Brexit has already dealt a heavy blow to the UK games industry.
That’s according to interactive entertainment lawyer and Games4EU co-founder Jas Purewal, speaking at the Life After Brexit speed panel at Pocket Gamer Connects London.
Our own Chris James headed up the panel with Purewal, Bulkhead CEO Joe Brammer and Wicked Sick founder Craig Fletcher to ask what UK games companies can do to prepare ahead of the UK’s planned exit of the European Union on March 29th.
All agreed that the country is currently in a constitutional crisis. As the dreaded date approaches, they see a second vote as the only option left to avoid a disastrous no-deal. But even now, the effects of the 2016 vote are affecting UK companies.
According to Brammer, Bulkhead had already almost lost EU employees thanks to the uncertainty. Fortunately, the company’s new Munich office has helped with more than just keeping EU hires - Brammer has found a wealth of benefits to working with the Euro and accessing German business services.
“I don’t think there are any negatives in trying,” said Brammer, encouraging others to get a foot in the EU.
Purewal explained that it may not all be doom and gloom - despite heading up the pro-Remain group Games4EU, the lawyer explained where there may be the slimmest silver lining.
He explained: “The games industry in the UK has some fundamental resilience. The English language, the size of its market and ties with the US. The industry has done well to bring international business to the UK.”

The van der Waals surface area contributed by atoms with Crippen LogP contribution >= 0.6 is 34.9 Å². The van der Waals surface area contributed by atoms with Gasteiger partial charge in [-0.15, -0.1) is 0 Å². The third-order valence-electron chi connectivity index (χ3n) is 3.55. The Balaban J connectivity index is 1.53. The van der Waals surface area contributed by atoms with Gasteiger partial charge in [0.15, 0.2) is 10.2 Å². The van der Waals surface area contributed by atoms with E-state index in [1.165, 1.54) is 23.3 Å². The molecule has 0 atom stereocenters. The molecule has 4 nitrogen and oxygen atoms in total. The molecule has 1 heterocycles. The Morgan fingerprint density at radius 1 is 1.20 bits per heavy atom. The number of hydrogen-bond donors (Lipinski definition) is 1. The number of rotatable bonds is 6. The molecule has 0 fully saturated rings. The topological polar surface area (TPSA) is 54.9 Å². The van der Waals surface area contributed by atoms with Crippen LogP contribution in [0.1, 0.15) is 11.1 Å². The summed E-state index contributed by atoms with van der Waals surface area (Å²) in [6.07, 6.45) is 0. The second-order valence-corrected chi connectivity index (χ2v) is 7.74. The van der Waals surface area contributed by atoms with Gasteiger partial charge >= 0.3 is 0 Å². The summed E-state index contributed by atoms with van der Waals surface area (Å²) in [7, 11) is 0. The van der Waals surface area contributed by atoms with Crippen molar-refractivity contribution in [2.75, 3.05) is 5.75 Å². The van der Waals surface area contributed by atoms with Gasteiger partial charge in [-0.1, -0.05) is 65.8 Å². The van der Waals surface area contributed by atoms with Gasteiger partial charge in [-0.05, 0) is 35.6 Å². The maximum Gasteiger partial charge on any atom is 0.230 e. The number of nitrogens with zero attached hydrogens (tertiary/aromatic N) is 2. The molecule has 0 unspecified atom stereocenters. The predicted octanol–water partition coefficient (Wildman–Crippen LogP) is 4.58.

There may also be potential for links with growing markets like India, which has been pegged as the next great games hub.
But the overwhelming sense was that damage had been done already; more due to the absolute uncertainty than any concrete repercussions of leaving the European Union.
“Even if we were to revoke article 50 tomorrow, a lot of damage has been done,” said Fletcher. “Investment has been impacted - we found it easier to raise money for companies in the Netherlands than in the UK.”
So what can developers do? Purewal insisted that remaining a purely UK-based business could be disastrous in a worst-case scenario.
“If we are gonna see a no-deal Brexit, you need to have an EU presence now,” said Purewal. From tax and data necessities to keeping access to game servers frictionless, setting up in Europe is vital.
Fletcher added that some EU countries like Portugal and Belgium are offering incentives to UK tech companies to encourage them to branch out to the continent. But the spectre of no-deal could threaten an entirely-UK based company’s ability to thrive on the mainland.
Multinational companies may be able to weather the storm. But smaller studios can’t avoid political turmoil through sheer scale.
Purewal explained: “With only a couple months left - if there is no article 50 extension or there is a no-deal Brexit, most companies need to get into contingency planning”